Carolina, part one (addendum)

I was doing my final edits last night when BrightSide commented that all the HB2 hoopla isn’t really about the bathrooms.

Of course it isn’t.

That’s not at the heart of HB2, anyway.  It boils down to a couple of core issues:

  • Who holds the power, a local community or the state?  In North Carolina, the state has the ultimate say.  The needs of cities like Charlotte, Raleigh/Durham, or Wilmington are vastly different than those of Boone, Tryon, or Gastonia, but with one sweep of his pen Governor McCrory eliminated any possibility of local municipalities creating legal protection for their LGBT citizens.
  • The state of North Carolina has explicitly defined classes of citizens protected under the law from discrimination due to race, religion, color, national origin, age, handicap, or biological sex as designated on a person’s birth certificate.  Specifically omitting sexual orientation means the state by default implies it will not prosecute discrimination on that basis.  Signing HB2 into law effectively shuts the door on any legal protection under local ordinances either.

What does this mean to you?  In North Carolina your cousin Kim can be fired for being a lesbian. Your friend Mike, who identifies as female, can be fired for being transgender.  And, technically, your straight spouse can be fired for being heterosexual.  There is no protection based on sexual orientation, so there’s no reason that couldn’t apply to straight people, too.

So why all the uproar about public bathrooms?  Well, I have two theories about that.

  • It’s the most salacious talking point from the Charlotte ordinance.  The intrinsic value of equal rights for everyone?  Balancing the economic rights of consumers and business owners?  State versus local government?  These are all abstract (some might say boring) concepts.  But a man dressed as a woman going into a locker room?!  I can see why the vast majority has gravitated toward an argument over that image.
  • In a slightly more cynical vein…if you were a politician that was interested in curtailing LGBT protections in this state, but you weren’t ready for an all-out war against the ACLU and LGBT community, framing the dismantling of Charlotte’s anti-discrimination ordinance (as well as blocking any future ones) as protecting the fairer sex is bound to push the right buttons.  Nothing provokes bizarre leaps of thinking like a knee-jerk reaction to something different.

On a side note, North Carolina House Speaker Tim Moore may have done a little soft-shoe while defending the bill in March.  “One of the biggest issues was about privacy,” Moore said.  “The way the ordinance was written by City Council in Charlotte, it would have allowed a man to go into a bathroom, locker, or any changing facility, where women are – even if he was a man.  We were concerned.  Obviously there is the security risk of a sexual predator, but there is the issue of privacy.”  CNN Politics, 24 Mar. 2016.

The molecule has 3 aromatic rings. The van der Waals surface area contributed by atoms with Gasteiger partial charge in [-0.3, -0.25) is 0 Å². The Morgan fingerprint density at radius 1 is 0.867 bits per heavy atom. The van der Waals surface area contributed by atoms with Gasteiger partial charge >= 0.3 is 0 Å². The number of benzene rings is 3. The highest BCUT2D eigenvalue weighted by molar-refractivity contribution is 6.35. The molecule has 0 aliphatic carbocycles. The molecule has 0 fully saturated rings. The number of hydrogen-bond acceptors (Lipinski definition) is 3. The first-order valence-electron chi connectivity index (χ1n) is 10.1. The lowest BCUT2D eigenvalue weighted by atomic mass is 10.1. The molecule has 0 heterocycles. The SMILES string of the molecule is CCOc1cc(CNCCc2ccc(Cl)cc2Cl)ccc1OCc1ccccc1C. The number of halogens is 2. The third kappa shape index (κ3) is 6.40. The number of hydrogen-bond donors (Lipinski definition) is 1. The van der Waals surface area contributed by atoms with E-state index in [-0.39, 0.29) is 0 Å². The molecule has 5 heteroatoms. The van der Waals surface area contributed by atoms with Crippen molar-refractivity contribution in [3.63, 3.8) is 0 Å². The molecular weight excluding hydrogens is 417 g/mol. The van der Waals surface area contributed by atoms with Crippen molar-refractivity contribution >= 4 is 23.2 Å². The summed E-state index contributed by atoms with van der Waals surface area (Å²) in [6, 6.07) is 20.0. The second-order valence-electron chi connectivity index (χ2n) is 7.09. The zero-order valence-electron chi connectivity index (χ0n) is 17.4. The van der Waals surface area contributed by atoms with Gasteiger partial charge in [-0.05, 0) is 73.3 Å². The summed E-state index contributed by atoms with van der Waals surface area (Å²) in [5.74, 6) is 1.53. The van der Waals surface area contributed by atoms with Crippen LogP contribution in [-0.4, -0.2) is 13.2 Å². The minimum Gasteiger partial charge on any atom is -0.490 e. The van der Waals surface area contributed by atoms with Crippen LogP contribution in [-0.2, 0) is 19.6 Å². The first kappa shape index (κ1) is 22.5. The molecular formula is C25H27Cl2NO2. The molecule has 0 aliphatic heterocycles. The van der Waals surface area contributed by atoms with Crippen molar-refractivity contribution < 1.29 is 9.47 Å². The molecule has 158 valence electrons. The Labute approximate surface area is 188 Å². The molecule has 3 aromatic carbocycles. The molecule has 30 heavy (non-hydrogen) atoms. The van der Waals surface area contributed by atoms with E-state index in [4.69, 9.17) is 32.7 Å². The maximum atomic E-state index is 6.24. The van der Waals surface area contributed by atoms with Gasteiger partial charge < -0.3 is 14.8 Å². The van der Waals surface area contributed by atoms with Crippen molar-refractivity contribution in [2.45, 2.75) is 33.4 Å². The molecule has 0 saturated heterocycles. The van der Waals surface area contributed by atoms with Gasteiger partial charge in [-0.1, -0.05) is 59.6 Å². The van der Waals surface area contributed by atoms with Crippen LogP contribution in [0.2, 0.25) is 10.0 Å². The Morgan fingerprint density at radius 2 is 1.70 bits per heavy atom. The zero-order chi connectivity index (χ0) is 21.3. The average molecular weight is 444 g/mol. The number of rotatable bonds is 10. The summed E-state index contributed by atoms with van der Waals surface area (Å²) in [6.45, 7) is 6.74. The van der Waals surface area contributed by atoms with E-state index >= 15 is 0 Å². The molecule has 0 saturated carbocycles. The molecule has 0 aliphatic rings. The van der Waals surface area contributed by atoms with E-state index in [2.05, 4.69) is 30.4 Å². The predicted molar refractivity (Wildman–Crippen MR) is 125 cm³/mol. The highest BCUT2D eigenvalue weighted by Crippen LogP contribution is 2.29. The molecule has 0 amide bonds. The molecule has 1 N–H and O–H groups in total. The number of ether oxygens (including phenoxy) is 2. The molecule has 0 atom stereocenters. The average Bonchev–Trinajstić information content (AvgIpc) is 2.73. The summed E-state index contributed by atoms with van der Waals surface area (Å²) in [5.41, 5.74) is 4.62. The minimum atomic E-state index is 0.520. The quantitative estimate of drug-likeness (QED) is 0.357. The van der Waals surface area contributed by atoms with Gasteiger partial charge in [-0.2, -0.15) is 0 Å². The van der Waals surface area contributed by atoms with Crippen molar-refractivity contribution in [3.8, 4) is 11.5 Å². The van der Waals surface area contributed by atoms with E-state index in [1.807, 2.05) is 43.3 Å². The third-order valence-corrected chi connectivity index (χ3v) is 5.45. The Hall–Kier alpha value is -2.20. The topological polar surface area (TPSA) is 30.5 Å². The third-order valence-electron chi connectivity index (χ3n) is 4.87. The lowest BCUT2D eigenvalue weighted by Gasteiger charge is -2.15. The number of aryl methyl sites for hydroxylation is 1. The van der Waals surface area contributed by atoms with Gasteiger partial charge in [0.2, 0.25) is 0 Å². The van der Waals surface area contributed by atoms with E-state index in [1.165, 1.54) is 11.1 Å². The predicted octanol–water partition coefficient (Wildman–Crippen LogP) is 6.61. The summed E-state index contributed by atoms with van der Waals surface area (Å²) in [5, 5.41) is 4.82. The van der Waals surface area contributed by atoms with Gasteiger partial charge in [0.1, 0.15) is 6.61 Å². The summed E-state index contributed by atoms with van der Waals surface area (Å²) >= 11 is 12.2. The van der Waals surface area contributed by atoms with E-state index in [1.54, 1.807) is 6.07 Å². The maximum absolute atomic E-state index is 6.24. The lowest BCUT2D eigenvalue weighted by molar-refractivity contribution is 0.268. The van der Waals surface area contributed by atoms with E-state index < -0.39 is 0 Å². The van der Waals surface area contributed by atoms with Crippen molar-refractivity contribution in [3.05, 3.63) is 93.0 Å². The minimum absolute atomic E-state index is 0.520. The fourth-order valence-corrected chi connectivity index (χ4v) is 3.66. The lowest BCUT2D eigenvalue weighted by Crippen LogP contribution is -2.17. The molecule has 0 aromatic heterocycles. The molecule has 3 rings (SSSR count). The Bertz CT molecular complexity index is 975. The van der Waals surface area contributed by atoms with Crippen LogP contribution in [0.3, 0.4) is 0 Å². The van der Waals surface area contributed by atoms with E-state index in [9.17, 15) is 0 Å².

Huh.  Lead with privacy issues, but be sure to throw out the phrase “sexual predator” while discussing the ordinance.  That should stir the pot a little.

I’m left a bit unclear about the actual reason for HB2, then.  Did they block the ordinance to maintain privacy for women using the restroom?  Or because allowing men to use women’s facilities posed a risk of sexual violence?  Or because, as Pat McCrory asserted, the ordinance simply “defied common sense”?

Call me a cynic, but I’d say they saw an opportunity to curb LGBT rights in North Carolina and took it.

As for the national lashing we’re getting for being small-minded enough to legislate discrimination?  Well, plenty of people around these parts are awfully fond of saying they like someone who tells it like it is.

It’s pretty clear to me that North Carolina’s landing squarely on the wrong side of history, and they’re getting a good dose of natural consequences to teach them the lesson.

8 thoughts on “Carolina, part one (addendum)

  1. I have heard that it also contains legislation for not allowing local governments from setting their own wage limits and eliminates the ability to sue in NC State courts for discrimination based on age, race, sex, color, national origin, or gender identity. I have tried to find a copy of the bill online to read but can only find pieces. Is this true?

    Liked by 1 person

  2. Good write-up. I’m suspecting the NC Republicans saw an opportunity to use this whole bathroom business as a smoke screen to seize power from municipalities. If you look at parts II and III of HB 2, that’s the best summary of what they do. Of course, removing any protection against LGBT individuals in the state was probably an important part of it.

    And the executive order does very little to change that. While giving state workers protection for the first time is a small positive step, it will protect a fraction of the number of people who were or would have been protected by local ordinances without HB 2.

    Liked by 1 person

    • Thanks for your input, Josh. I agree — the bathroom angle was a convenient way to distract people from noticing all the other damage HB2 was inflicting. There’s nothing like yelling “fire” to get everyone pointed in a particular direction. Stripping municipalities of the power to meet their particular community’s needs strikes me as a greedy power grab, and if I were working at the local government level I’d be furious about being treated like the state’s puppet.

      Liked by 1 person

  3. Pingback: familiarity breeds understanding | Riddle from the Middle

  4. Pingback: Carolina on my mind, part two | Riddle from the Middle

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